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Rising star rides Mexican music’s wave of success

A fast-rising young Latin music star is helping a Mexican musical genre that has courted controversy by glamorizing drug traffickers to take global charts by storm.

Peso Pluma, who takes his nickname from the Featherweight boxing category, currently has several songs in both Billboard magazine’s Hot 100 US chart and streaming giant Spotify’s global Top 50.

The 23-year-old was recently invited to sing “Ella Baila Sola” (She Dances Alone) — his hit collaboration with the group Eslabon Armado — on NBC’s “The Tonight Show” hosted by Jimmy Fallon.

Peso Pluma is part of a new generation of singer-songwriters of the “corrido” genre that became popular during the Mexican revolution of 1910-1917 to tell an alternative story to the official narrative.

These days it is also known for rap-infused “narcocorrido” ballads about drug traffickers.

Corrido’s success abroad reflects the growing popularity of a broader genre known as regional Mexican that encompasses various subgenres including banda, norteno and mariachi.

Also enjoying Hot 100 chart success, Puerto Rican megastar Bad Bunny has teamed up with Grupo Frontera, a regional Mexican band from the United States, to sing “Un x100to,” a romantic cumbia.

According to Billboard magazine, it is the first time that two regional Mexican songs have simultaneously reached the top five of the Hot 100.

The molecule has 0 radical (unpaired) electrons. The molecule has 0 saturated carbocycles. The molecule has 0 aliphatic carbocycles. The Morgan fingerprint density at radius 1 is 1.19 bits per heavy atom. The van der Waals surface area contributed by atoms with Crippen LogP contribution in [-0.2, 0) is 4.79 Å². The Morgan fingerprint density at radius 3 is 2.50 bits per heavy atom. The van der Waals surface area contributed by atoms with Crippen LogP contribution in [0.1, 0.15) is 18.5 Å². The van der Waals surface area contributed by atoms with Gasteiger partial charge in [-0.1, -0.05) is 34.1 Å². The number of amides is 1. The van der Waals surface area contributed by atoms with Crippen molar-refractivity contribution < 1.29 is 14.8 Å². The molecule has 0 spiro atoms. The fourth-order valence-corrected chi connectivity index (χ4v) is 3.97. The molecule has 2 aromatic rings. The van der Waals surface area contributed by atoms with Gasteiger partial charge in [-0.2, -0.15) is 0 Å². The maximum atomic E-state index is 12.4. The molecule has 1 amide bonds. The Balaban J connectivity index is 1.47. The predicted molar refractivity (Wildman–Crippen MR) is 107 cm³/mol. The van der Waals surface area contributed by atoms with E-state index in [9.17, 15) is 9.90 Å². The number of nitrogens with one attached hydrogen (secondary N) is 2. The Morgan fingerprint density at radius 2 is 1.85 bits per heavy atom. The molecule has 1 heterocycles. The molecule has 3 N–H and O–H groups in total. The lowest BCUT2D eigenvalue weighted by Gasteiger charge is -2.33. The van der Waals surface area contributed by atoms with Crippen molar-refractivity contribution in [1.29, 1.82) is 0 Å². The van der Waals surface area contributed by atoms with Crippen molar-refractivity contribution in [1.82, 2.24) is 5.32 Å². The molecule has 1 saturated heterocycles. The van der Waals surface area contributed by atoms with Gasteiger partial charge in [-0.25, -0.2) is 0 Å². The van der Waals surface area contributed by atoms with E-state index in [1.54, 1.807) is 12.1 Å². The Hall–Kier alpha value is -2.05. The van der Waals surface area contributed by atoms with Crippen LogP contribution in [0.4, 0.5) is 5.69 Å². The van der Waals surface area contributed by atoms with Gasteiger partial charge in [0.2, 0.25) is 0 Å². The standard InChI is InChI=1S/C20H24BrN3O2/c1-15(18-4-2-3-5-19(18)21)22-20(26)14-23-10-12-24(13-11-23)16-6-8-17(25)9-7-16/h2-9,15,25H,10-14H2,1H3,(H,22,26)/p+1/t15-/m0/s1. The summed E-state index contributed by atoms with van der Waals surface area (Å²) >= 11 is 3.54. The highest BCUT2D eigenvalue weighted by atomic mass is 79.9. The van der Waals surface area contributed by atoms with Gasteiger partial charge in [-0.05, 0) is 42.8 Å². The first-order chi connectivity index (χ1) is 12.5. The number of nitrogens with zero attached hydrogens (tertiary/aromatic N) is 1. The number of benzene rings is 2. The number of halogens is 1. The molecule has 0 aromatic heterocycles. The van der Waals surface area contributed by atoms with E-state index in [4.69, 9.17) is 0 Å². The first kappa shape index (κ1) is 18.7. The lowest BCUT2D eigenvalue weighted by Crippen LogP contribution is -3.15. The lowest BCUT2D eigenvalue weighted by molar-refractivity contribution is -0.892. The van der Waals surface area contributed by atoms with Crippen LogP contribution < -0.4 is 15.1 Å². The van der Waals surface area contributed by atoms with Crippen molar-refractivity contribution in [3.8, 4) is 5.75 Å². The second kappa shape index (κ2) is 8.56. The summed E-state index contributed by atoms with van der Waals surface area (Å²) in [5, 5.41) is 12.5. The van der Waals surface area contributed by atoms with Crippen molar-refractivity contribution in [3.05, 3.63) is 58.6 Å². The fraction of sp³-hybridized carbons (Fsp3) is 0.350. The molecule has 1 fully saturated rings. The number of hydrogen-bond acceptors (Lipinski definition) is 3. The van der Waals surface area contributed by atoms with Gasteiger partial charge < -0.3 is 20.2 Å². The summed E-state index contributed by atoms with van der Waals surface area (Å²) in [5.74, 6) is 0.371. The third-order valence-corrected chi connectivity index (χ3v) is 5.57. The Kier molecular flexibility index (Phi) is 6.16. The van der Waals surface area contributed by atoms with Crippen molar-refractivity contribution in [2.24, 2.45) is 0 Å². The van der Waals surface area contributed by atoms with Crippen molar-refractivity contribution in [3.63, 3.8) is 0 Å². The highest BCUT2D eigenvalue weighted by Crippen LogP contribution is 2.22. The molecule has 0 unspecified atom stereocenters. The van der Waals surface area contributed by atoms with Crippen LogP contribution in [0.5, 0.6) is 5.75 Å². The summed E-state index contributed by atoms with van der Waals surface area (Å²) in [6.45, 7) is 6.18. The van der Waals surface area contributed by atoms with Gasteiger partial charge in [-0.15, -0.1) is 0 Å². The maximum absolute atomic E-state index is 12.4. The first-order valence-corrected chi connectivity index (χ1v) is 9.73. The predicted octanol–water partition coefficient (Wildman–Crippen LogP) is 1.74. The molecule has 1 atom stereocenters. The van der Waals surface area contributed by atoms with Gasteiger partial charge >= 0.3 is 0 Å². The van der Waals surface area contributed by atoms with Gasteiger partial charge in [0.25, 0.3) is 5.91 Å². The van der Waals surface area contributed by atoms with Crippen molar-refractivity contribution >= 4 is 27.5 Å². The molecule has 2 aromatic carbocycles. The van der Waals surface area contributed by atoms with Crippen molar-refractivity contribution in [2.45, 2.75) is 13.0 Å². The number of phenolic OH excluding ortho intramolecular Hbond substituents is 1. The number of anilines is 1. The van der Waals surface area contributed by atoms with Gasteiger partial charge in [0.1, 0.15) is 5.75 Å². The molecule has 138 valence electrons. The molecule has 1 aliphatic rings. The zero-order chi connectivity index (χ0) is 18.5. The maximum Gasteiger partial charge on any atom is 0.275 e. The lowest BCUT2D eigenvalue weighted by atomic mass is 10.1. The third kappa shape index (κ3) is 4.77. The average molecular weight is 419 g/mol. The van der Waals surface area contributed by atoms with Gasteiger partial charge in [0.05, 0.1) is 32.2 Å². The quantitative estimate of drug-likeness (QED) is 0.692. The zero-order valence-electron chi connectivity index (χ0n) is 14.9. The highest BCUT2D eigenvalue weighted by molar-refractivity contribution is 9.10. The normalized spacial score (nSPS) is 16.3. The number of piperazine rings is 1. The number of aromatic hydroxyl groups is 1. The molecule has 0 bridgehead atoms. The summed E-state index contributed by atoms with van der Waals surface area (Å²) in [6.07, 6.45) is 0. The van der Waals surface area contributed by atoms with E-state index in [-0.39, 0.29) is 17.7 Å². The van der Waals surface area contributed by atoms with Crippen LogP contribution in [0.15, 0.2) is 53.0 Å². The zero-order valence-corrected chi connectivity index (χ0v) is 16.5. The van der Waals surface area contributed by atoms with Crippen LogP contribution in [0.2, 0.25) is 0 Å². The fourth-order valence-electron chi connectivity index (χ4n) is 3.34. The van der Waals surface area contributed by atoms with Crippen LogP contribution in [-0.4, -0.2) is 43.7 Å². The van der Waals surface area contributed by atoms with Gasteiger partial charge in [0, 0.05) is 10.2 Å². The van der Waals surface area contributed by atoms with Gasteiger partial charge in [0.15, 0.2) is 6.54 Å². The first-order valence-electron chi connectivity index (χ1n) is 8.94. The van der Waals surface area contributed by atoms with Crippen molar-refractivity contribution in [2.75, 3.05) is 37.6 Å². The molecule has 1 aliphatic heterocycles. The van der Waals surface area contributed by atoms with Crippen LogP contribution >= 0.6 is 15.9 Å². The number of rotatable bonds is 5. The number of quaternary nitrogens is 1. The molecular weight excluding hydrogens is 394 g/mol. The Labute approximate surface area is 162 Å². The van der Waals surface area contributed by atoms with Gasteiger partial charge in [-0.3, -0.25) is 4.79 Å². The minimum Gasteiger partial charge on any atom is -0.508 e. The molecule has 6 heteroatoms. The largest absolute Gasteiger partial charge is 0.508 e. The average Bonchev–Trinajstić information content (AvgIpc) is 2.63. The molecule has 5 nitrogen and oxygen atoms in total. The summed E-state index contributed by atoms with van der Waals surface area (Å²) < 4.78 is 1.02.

– ‘Sociocultural phenomenon’ –

It is all the most surprising given that Peso Pluma — real name Hassan Emilio Kabande Laija — was unknown to most Mexicans until recently.

He spurns the traditional macho image of cowboy boots and hat, preferring rap and reggaeton style baggy clothes, sneakers and designer caps.

Peso Pluma’s success is not a “fleeting” fashion, but part of a “sociocultural phenomenon,” said Alejandro Grageda, head of collaboration between artists and labels at Spotify Mexico.

Most of his listeners are 20-something members of “Generation Z,” immigrants or first-generation Americans who grew up listening to a mixture of their parents’ traditional music and songs from their new country, Grageda told AFP.

The Latino population in the United States grew from 9.1 million in 1970 to 62.1 million in 2020, according to official figures.

Although corrido has already been made popular by established groups such as “Los Tigres del Norte,” the boom has been fueled by digital platforms, according to music and culture specialist Julian Woodside.

“Peso Pluma’s reach in a digitized global industry is unheard of for a Mexican artist,” he said.

It also reflects the “Latinization of the American entertainment industry,” he said.

“This new Mexican generation that often grew up in the United States has networks, ties and the expertise to develop promotion strategies,” Woodside said.

Grageda at Spotify Mexico sees the potential for “a genre that can become as or more important than reggaeton.”

– Narco culture –

The “narcocorrido” subgenre has been criticized for glorifying…

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